A unique gold figurine in the shape of a woman, thought to be 1,500 years old, has been found close to a large Iron Age settlement on the Danish island of Bornholm.
Despite standing just 4.2cm (1.7in) tall, the figure is intricately detailed with her facial features and incised hair clearly visible. She is naked except for a patterned belt, and appears to be standing on tiptoe or jumping.
The artefact was found last month by a metal detectorist in farmland close to Smørenge ,and is now being studied by Bornholm Museum. It is the fifth gold figurine to be discovered in the field since 2009, but the first thought to represent a woman.
With three figurines found within 5m of each other (16ft) and the other two 10-15m (33-50ft) further away – perhaps scattered through modern ploughing – it has been suggested that they could have been votive offerings deposited around an Iron Age shrine.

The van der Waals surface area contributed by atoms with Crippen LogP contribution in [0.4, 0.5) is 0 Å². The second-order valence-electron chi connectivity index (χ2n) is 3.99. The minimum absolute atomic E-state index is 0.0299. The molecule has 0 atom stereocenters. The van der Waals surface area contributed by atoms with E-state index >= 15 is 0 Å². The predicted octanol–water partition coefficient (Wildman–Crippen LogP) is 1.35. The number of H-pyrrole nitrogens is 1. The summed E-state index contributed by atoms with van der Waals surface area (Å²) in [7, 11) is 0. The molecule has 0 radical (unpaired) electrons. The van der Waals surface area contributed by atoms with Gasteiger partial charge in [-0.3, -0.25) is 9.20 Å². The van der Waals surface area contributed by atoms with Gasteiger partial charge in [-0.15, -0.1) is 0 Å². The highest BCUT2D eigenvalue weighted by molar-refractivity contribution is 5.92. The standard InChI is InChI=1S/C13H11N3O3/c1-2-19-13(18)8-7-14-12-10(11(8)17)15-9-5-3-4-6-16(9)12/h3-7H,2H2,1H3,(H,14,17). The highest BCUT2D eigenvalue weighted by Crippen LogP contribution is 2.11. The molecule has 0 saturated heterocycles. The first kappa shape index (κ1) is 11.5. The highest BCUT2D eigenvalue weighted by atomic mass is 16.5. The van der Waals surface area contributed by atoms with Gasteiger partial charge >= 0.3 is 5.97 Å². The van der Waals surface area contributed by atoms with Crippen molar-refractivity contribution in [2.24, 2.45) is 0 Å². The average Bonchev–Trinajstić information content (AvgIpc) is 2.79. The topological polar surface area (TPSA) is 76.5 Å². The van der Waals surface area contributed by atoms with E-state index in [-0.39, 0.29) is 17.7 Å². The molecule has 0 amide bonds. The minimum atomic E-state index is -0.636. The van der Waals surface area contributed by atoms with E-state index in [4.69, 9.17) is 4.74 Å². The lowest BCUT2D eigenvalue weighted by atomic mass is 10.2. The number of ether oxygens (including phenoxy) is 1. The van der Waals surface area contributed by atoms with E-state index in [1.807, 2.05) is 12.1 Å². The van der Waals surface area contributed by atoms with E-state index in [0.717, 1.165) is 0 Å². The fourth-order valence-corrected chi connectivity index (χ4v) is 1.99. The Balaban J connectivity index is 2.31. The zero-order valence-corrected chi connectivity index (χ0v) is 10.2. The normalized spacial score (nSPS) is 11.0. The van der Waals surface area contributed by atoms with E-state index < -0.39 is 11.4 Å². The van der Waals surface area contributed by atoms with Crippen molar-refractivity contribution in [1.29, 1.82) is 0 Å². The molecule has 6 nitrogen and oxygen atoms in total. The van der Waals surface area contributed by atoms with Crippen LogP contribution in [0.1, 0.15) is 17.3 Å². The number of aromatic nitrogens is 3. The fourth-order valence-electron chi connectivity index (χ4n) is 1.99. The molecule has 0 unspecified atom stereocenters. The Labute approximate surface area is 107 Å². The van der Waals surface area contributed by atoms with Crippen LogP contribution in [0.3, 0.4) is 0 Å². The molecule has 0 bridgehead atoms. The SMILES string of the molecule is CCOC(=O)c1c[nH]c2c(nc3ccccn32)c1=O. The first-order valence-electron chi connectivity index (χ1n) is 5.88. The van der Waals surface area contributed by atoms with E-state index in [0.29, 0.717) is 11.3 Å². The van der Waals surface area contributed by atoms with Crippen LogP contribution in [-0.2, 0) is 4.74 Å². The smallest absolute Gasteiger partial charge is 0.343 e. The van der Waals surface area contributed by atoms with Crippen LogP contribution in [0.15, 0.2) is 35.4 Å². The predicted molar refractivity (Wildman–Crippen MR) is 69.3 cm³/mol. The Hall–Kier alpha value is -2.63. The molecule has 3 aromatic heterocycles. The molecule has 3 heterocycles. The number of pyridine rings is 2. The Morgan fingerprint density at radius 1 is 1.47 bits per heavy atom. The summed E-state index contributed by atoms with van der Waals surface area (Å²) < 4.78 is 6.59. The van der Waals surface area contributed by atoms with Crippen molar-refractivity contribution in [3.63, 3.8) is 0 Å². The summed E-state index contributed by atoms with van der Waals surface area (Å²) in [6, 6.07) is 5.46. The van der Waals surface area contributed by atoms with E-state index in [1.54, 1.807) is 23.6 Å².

‘Smørenge is a rich and large Iron Age settlement, and finds of gold foil figures in this area are mentioned in books on history and archaeology as early as in the 18th century,’ Bornholm Museum’s Rene Laursen told CWA. ‘We think people chose this place because of its springs – perhaps the gold figures were sacrificed to the gods in the 6th or 7th century AD with wishes for good health, fertility, or a good harvest.’